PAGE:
All MR studies were performed on a 3 Tesla clinical MR scanner (GE Healthcare; Chicago, IL, USA) using single-voxel point-resolved spectroscopy (PRESS) with an echo time (TE) of 35 ms, a repetition timer of 2 seconds, and 128 averages. Voxels for MRS were placed in the mostly grey matter containing parieto/occipital region and the mostly white matter containing parietal region as shown in Fig. 1. Voxel volume for the grey matter region of interest (ROI) was 8 mL whereas the volume for the white matter ROI was 6.7 mL. Coronal fast spin echo T2-weighted and T1-weighted three dimensional fast spoiled gradient echo images were acquired for voxel placement. All spectra were processed with fully automated LCModel software (version 6.3-1P; Stephen Provencher, Oakville, ON, CA)8 using the unsuppressed water signal (assumed water content=75%) as an internal reference for absolute quantitation. The standard basis set of metabolites provided with LCModel included GSH and the ketone body acetone (Acn). Simulated signals for beta-hydroxybutyrate (β HB) and acetoacetate (AcAc) were added to the basis set to include these metabolites in the analysis.
Figure 1.
Demonstration of location of the MRS voxel in the parieto/occipital grey matter (A, B) and parietal white matter (B, C) on these coronal T2 (A, C) and sagittal three dimensional fast spoiled gradient echo (B, D) images of patient 1. MRS, magnetic resonance spectroscopy.


Patient 1 is a 42-year-old male with focal unaware seizures arising from left temporal lobe, status-post neo-cortical resection of the inferior-middle temporal gyri in 2012 and currently on levetiracetam, lamotrigine, lacosamide, artisanal cannabidiol mixture. The patient had 3 to 5 breakthrough seizures monthly, each lasting between 1 to 5 minutes before starting the ketogenic diet.
Patient 2 is a 35-year-old female with focal unaware seizures from right hemisphere with whole-cerebral spread status post long-term vagal nerve stimulator placement in 2013 (6 years prior to the current study) and no prior surgical intervention, currently on lamotrigine, carbamazepine, and topiramate. The patient had 2-4 break-through seizures monthly, each lasting between 2 to 5 minutes before starting the ketogenic diet.

Ketogenic diet administration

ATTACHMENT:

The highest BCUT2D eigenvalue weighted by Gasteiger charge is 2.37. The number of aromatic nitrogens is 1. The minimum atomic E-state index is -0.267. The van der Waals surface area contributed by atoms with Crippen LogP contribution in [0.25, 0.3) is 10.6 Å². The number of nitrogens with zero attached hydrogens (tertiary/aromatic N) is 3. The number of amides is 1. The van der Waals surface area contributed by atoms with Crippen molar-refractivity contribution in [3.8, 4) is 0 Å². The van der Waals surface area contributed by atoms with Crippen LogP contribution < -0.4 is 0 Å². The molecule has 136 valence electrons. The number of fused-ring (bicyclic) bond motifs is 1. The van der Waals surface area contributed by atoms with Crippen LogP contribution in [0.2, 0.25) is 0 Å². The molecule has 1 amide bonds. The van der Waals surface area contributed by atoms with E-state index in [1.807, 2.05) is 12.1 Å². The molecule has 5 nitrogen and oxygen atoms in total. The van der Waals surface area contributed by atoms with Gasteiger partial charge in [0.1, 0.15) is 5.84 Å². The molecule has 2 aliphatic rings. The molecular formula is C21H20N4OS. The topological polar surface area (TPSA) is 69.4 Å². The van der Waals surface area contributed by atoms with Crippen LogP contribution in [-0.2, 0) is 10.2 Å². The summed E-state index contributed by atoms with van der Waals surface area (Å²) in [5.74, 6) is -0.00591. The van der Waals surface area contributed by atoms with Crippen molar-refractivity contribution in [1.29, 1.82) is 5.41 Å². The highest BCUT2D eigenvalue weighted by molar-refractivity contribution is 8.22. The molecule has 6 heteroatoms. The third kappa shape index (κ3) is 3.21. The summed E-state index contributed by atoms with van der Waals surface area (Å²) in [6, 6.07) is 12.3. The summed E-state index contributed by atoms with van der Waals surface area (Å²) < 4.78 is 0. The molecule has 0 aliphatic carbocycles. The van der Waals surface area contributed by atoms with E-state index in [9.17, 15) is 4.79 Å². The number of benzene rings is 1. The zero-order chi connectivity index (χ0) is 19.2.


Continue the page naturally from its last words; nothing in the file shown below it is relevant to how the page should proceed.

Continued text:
Prior to enrollment, each subject was screened by a board-certi-fied neurologist/epileptologist and registered dietitian to determine appropriateness and safety of diet therapy for epilepsy using clinical management guidelines established by the International Ketogenic Diet Study Group published in 2008. Baseline comprehensive labs including screening labs for neuro-metabolic disorders were completed per standard protocols for management of the ketogenic diet. Based on such metabolic formal screening, none of the five subjects were found to have clinical or biochemical evidence of an inborn error of metabolism including possible mitochondrial disorders.
Each patient received formal nutrition education for the MAD sup-plemented with emulsified medium chain triglyceride oil. Each patient received a calendar where they documented daily seizures, morning and evening urine ketones and weekly weights. Within 1 week of diet education, the patients initiated MAD in their home, which was confirmed by a registered dietitian via phone. At the 1-, 3-, and 6-month clinic visits, seizure burden, potential side effects, and dietary adherence were assessed. Laboratory tests were re-peated with the inclusion of serum beta-hydroxybutyrate at each clinic visit.


Three out of five subjects either dropped out of the study, were lost to follow-up, or did not follow the dietary protocol. A 23-year-old female subject with multi-focal epilepsy status post vagus nerve stimulation device placement dropped out before the 3-month visit due to chronic mental health issues leading to hospitalization, in addition to some perceived gastrointestinal side effects of the diet and/or medium chain triglyceride (MCT) oil. A 26-year-old female subject with drug-resistant juvenile myoclonic epilepsy also dropped out before the 3-month visit as she did not follow the dietary protocol and, moreover, moved out of county. A 26-year-old male with multi-focal epilepsy with gliosis from presumed congenital toxoplasmosis infection did not correctly follow the dietary protocol and eventually dropped out of the study as well.
Therefore, only two subjects completed the study and obtained baseline and follow-up imaging. After being on ketogenic diet for 4 to 7 months, both patients, a 42-year-old male (patient 1) and a 35-year-old female (patient 2), demonstrated marked increase in absolute GSH levels in both gray matter (0.12 to 1.40 and 0.10 to 0.70 international unit [IU]) and white matter (0.65 to 1.50 and 0.80 to 2.00 IU), as well as at least 50% improvement in seizure duration and frequency (Table 1). Other metabolites including ketone bodies, Acn, β HB, and AcAC did not demonstrate any significant change as noted on MRS.
Table 1.
Clinical and MR spectroscopy (MRS) data of patients
Patient Clinical data MRS data
Age (years) Seizures (months) Average seizure duration (minutes) Diet duration (months) Serum βHB (mM/L) GSH (parietal white matter) NAA/tCr β HB absolute level (IU)
Absolute level (IU) GSH/tCr